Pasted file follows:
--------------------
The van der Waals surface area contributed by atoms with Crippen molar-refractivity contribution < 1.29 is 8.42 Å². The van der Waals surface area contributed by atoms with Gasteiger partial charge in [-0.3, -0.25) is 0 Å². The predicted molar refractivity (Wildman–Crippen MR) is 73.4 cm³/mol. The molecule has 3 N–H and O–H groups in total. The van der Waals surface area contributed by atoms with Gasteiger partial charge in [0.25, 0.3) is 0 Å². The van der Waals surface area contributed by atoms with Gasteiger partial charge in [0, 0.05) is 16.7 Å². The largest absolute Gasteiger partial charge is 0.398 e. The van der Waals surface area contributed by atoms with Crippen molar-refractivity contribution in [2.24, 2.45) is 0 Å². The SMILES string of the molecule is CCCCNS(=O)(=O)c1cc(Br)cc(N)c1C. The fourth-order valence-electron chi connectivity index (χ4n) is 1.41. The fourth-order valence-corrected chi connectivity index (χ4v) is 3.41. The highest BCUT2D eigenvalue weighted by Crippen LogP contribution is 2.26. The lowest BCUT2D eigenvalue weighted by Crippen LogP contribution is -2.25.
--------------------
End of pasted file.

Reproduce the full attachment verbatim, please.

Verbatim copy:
The van der Waals surface area contributed by atoms with Crippen molar-refractivity contribution < 1.29 is 8.42 Å². The van der Waals surface area contributed by atoms with Gasteiger partial charge in [-0.3, -0.25) is 0 Å². The predicted molar refractivity (Wildman–Crippen MR) is 73.4 cm³/mol. The molecule has 3 N–H and O–H groups in total. The van der Waals surface area contributed by atoms with Gasteiger partial charge in [0.25, 0.3) is 0 Å². The van der Waals surface area contributed by atoms with Gasteiger partial charge in [0, 0.05) is 16.7 Å². The largest absolute Gasteiger partial charge is 0.398 e. The van der Waals surface area contributed by atoms with Crippen molar-refractivity contribution in [2.24, 2.45) is 0 Å². The SMILES string of the molecule is CCCCNS(=O)(=O)c1cc(Br)cc(N)c1C. The fourth-order valence-electron chi connectivity index (χ4n) is 1.41. The fourth-order valence-corrected chi connectivity index (χ4v) is 3.41. The highest BCUT2D eigenvalue weighted by Crippen LogP contribution is 2.26. The lowest BCUT2D eigenvalue weighted by Crippen LogP contribution is -2.25.